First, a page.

Understanding interstate adoption
Placing a child in another state or, sometimes, even another county creates additional layers of paperwork and requires more communication. So why pursue it?
- Because a child has relatives who are qualified to adopt them.
- Because an approved family has inquired about a child after seeing them on a website or in social media.
- Because it’s the law! Two federal laws—the Adoption and Safe Families Act and the Safe and Timely Interstate Placement of Foster Children Act—require states to consider interjurisdictional placements and can penalize agencies that do not comply.
- Because the location of an approved family who is willing and capable to parent a child should not be the primary consideration when making a placement.
- Because a child who has been waiting could get the love and permanency they deserve.
Adopting a child across state or county lines requires the same steps as any adoption—a family expresses interest in a child, workers identify the family as a good fit, visits are scheduled, a home study and paperwork are completed. If all goes well, an adoptive placement is made and finalized by a judge.
The difference, of course, is that placements across state lines are subject to the procedures outlined in the Interstate Compact on the Placement of Children (ICPC).
What is the Interstate Compact on the Placement of Children?
The Interstate Compact is essentially a contract that all 50 states, Washington, DC, and the US Virgin Islands have agreed to. It establishes procedures for ensuring the safety and stability of placements of children across state lines. Child Welfare Information Gateway provides summaries of state statutes for prospective parents considering the adoption of a child from another state, including issues related to child abuse and neglect, child welfare, and adoption.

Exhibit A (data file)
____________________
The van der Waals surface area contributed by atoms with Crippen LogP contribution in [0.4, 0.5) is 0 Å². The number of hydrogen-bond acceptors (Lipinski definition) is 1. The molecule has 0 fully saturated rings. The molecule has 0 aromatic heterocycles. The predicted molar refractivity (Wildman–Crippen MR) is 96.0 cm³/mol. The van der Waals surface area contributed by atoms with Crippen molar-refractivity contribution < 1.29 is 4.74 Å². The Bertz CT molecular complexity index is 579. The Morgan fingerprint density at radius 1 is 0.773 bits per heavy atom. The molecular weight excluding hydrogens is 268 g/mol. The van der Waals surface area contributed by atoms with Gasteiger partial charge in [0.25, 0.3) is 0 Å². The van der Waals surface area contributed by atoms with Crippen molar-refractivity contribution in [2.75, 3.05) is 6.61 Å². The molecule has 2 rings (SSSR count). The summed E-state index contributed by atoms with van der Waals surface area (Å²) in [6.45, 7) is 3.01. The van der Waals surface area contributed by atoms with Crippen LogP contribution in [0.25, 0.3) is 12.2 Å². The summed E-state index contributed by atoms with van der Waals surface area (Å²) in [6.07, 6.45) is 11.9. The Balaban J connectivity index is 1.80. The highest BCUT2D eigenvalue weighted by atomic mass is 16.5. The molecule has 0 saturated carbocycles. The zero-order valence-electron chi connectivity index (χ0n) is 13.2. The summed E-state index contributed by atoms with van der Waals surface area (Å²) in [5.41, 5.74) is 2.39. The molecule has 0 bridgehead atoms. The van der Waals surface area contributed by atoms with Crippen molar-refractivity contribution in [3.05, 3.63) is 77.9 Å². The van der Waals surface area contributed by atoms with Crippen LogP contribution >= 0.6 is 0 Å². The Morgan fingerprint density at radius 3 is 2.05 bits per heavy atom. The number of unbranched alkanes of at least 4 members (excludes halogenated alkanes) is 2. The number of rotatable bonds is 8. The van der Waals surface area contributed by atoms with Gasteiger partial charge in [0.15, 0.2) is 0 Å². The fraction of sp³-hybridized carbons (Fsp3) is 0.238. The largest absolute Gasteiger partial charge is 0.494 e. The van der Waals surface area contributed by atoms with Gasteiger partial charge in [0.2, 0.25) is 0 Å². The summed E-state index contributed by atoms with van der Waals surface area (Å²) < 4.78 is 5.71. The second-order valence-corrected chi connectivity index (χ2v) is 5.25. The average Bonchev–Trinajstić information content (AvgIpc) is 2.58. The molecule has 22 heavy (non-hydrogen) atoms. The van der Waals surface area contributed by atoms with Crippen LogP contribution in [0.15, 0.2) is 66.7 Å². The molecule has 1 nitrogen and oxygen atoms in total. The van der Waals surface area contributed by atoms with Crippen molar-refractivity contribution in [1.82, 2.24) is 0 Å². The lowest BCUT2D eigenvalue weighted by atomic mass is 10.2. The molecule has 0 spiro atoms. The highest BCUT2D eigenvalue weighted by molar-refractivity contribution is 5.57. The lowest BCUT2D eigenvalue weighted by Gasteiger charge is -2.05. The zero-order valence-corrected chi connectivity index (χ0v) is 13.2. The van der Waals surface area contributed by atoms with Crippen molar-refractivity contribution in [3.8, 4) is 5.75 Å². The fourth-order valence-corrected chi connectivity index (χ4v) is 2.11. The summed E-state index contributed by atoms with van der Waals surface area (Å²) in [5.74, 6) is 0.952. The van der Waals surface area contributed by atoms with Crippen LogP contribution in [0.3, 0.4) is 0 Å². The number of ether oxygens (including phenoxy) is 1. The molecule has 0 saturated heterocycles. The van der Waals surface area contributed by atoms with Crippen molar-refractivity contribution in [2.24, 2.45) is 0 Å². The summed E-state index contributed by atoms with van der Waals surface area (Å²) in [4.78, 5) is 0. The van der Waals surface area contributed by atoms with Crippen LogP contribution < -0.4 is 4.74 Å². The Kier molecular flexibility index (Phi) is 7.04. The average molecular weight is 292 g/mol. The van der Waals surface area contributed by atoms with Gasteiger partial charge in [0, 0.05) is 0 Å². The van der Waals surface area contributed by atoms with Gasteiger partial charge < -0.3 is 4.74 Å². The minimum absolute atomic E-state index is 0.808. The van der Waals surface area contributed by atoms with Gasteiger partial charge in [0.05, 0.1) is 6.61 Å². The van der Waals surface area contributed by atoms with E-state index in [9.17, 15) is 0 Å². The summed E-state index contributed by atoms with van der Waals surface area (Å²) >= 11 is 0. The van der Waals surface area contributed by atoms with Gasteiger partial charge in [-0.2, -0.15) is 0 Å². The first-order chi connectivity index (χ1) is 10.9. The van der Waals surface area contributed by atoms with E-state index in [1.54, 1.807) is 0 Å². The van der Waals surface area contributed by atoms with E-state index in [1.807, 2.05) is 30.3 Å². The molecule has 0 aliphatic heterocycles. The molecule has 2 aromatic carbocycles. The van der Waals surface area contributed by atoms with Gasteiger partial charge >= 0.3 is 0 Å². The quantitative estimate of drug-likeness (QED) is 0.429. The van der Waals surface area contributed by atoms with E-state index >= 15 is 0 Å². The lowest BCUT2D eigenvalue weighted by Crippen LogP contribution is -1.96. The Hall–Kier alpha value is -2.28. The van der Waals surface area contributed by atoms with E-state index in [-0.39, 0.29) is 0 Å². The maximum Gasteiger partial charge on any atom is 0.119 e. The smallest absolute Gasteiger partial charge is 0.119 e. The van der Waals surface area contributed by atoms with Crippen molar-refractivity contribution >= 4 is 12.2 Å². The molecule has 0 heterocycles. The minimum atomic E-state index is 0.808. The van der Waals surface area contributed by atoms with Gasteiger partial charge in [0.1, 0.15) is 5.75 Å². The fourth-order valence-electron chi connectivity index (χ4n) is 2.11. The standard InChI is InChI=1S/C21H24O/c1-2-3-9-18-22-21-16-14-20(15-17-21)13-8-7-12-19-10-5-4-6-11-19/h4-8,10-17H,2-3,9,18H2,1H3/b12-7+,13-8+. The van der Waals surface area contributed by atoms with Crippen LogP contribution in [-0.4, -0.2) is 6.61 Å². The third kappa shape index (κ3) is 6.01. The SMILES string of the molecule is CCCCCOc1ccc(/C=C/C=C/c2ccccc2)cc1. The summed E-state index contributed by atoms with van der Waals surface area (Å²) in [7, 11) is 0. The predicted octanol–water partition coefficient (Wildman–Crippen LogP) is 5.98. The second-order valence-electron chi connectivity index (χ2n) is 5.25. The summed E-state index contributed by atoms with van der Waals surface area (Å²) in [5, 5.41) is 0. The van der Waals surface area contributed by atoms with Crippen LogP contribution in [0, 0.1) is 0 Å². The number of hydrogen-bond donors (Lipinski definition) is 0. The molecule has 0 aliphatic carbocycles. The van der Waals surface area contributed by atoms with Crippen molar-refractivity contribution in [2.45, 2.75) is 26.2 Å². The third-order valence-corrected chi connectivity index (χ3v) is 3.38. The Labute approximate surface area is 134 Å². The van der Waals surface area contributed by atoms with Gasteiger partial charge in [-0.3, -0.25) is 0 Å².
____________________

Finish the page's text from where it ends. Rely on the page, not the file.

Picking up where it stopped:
What are the steps involved in facilitating an interstate adoption?
The ICPC requires that families comply with the laws of their own state and of the sending state (where the child lives). To comply, the “sending state,” where the child lives, and the “receiving state,” where the family lives, must share a great deal of information. States exchange information through ICPC compact administrators, who also review the information for completeness and compliance with their state’s laws.
The steps involved in an interstate adoption are:
- The child’s agency initiates the process by requesting a home study and creating a packet that includes a form (ICPC 100-A) and information about the child’s needs.
- The agency sends the packet to the ICPC compact administrator in the child’s state. They review it and forward it to the compact administrator in the family’s state.
- The receiving state’s compact administrator reviews the information and forwards it to the family’s agency.
- The family’s agency conducts a home study and makes a recommendation about the suitability of the placement. The administrators in both states review the home study and recommendation.
- If the child is placed, the role of supervising the child’s placement and ensuring that their needs are met and services are received transfers to the family’s agency. They provide periodic reports to the child’s agency through the compact administrators.